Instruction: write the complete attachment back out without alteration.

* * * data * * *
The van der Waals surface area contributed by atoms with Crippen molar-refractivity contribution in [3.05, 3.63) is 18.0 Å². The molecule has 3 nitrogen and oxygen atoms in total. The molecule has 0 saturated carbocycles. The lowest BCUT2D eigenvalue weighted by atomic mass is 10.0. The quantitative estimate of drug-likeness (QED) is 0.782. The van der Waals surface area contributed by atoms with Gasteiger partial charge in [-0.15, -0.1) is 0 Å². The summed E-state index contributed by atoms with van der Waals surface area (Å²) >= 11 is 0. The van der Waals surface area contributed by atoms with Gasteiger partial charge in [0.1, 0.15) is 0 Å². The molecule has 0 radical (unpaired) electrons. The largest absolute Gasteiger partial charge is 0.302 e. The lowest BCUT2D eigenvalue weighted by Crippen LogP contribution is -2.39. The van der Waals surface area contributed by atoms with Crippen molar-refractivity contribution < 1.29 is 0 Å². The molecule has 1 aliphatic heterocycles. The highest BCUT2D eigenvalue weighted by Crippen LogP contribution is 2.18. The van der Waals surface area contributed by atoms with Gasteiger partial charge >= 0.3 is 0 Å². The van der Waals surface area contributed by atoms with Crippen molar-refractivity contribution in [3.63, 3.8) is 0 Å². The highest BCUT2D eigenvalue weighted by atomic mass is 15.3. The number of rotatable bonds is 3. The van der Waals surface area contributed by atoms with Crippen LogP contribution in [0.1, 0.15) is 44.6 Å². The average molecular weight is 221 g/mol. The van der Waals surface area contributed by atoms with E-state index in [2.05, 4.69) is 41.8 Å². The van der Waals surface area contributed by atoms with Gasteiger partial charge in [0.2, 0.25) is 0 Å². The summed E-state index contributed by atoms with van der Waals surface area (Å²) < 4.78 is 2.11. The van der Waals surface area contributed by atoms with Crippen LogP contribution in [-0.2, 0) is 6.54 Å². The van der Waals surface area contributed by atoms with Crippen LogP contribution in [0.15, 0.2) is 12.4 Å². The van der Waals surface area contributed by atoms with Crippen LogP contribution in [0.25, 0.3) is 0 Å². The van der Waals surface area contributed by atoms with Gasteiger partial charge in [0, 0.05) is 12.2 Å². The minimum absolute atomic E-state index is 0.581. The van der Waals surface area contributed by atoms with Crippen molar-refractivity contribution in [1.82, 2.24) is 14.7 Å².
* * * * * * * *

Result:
The van der Waals surface area contributed by atoms with Crippen molar-refractivity contribution in [3.05, 3.63) is 18.0 Å². The molecule has 3 nitrogen and oxygen atoms in total. The molecule has 0 saturated carbocycles. The lowest BCUT2D eigenvalue weighted by atomic mass is 10.0. The quantitative estimate of drug-likeness (QED) is 0.782. The van der Waals surface area contributed by atoms with Gasteiger partial charge in [-0.15, -0.1) is 0 Å². The summed E-state index contributed by atoms with van der Waals surface area (Å²) >= 11 is 0. The van der Waals surface area contributed by atoms with Gasteiger partial charge in [0.1, 0.15) is 0 Å². The molecule has 0 radical (unpaired) electrons. The largest absolute Gasteiger partial charge is 0.302 e. The lowest BCUT2D eigenvalue weighted by Crippen LogP contribution is -2.39. The van der Waals surface area contributed by atoms with Crippen molar-refractivity contribution < 1.29 is 0 Å². The molecule has 1 aliphatic heterocycles. The highest BCUT2D eigenvalue weighted by Crippen LogP contribution is 2.18. The van der Waals surface area contributed by atoms with Gasteiger partial charge >= 0.3 is 0 Å². The van der Waals surface area contributed by atoms with Crippen molar-refractivity contribution in [3.63, 3.8) is 0 Å². The highest BCUT2D eigenvalue weighted by atomic mass is 15.3. The number of rotatable bonds is 3. The van der Waals surface area contributed by atoms with Crippen LogP contribution in [0.1, 0.15) is 44.6 Å². The average molecular weight is 221 g/mol. The van der Waals surface area contributed by atoms with E-state index in [2.05, 4.69) is 41.8 Å². The van der Waals surface area contributed by atoms with Gasteiger partial charge in [0.2, 0.25) is 0 Å². The summed E-state index contributed by atoms with van der Waals surface area (Å²) < 4.78 is 2.11. The van der Waals surface area contributed by atoms with Crippen LogP contribution in [-0.2, 0) is 6.54 Å². The van der Waals surface area contributed by atoms with Crippen LogP contribution in [0.15, 0.2) is 12.4 Å². The van der Waals surface area contributed by atoms with Crippen LogP contribution in [0.25, 0.3) is 0 Å². The van der Waals surface area contributed by atoms with Gasteiger partial charge in [0, 0.05) is 12.2 Å². The minimum absolute atomic E-state index is 0.581. The van der Waals surface area contributed by atoms with Crippen molar-refractivity contribution in [1.82, 2.24) is 14.7 Å².